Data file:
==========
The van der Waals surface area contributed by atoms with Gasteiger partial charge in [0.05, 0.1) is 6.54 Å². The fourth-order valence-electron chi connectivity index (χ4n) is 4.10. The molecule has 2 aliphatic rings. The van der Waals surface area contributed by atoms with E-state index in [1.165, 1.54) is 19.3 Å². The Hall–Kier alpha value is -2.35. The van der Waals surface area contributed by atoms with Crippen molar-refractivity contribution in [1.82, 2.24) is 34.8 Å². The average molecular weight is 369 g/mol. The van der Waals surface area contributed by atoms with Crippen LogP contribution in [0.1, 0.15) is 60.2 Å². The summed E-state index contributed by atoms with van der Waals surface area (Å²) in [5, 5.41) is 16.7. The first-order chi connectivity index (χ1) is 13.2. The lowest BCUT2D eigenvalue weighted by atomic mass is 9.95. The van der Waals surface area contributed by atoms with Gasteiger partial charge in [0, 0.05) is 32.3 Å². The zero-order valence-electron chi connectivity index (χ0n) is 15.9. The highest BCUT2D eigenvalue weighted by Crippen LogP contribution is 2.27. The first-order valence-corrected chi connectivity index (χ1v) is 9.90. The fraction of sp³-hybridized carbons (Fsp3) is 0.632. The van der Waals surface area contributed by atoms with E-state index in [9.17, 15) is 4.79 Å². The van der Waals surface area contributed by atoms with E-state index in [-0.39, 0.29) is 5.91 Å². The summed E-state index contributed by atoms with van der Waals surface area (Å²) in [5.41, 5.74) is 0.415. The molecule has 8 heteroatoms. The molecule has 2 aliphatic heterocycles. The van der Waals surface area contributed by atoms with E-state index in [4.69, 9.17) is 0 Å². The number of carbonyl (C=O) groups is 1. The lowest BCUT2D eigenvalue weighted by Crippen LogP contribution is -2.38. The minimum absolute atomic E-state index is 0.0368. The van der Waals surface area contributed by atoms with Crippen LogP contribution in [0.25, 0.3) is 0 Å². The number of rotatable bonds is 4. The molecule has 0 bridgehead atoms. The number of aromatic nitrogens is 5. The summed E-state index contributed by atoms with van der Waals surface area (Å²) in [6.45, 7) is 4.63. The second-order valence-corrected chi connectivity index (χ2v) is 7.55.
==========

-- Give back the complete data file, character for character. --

The van der Waals surface area contributed by atoms with Gasteiger partial charge in [0.05, 0.1) is 6.54 Å². The fourth-order valence-electron chi connectivity index (χ4n) is 4.10. The molecule has 2 aliphatic rings. The van der Waals surface area contributed by atoms with E-state index in [1.165, 1.54) is 19.3 Å². The Hall–Kier alpha value is -2.35. The van der Waals surface area contributed by atoms with Crippen molar-refractivity contribution in [1.82, 2.24) is 34.8 Å². The average molecular weight is 369 g/mol. The van der Waals surface area contributed by atoms with Crippen LogP contribution in [0.1, 0.15) is 60.2 Å². The summed E-state index contributed by atoms with van der Waals surface area (Å²) in [5, 5.41) is 16.7. The first-order chi connectivity index (χ1) is 13.2. The lowest BCUT2D eigenvalue weighted by atomic mass is 9.95. The van der Waals surface area contributed by atoms with Gasteiger partial charge in [0, 0.05) is 32.3 Å². The zero-order valence-electron chi connectivity index (χ0n) is 15.9. The highest BCUT2D eigenvalue weighted by Crippen LogP contribution is 2.27. The first-order valence-corrected chi connectivity index (χ1v) is 9.90. The fraction of sp³-hybridized carbons (Fsp3) is 0.632. The van der Waals surface area contributed by atoms with E-state index in [9.17, 15) is 4.79 Å². The van der Waals surface area contributed by atoms with E-state index in [-0.39, 0.29) is 5.91 Å². The summed E-state index contributed by atoms with van der Waals surface area (Å²) in [5.41, 5.74) is 0.415. The molecule has 8 heteroatoms. The molecule has 2 aliphatic heterocycles. The van der Waals surface area contributed by atoms with E-state index in [4.69, 9.17) is 0 Å². The number of carbonyl (C=O) groups is 1. The lowest BCUT2D eigenvalue weighted by Crippen LogP contribution is -2.38. The minimum absolute atomic E-state index is 0.0368. The van der Waals surface area contributed by atoms with Crippen LogP contribution in [0.25, 0.3) is 0 Å². The number of rotatable bonds is 4. The molecule has 0 bridgehead atoms. The number of aromatic nitrogens is 5. The summed E-state index contributed by atoms with van der Waals surface area (Å²) in [6.45, 7) is 4.63. The second-order valence-corrected chi connectivity index (χ2v) is 7.55.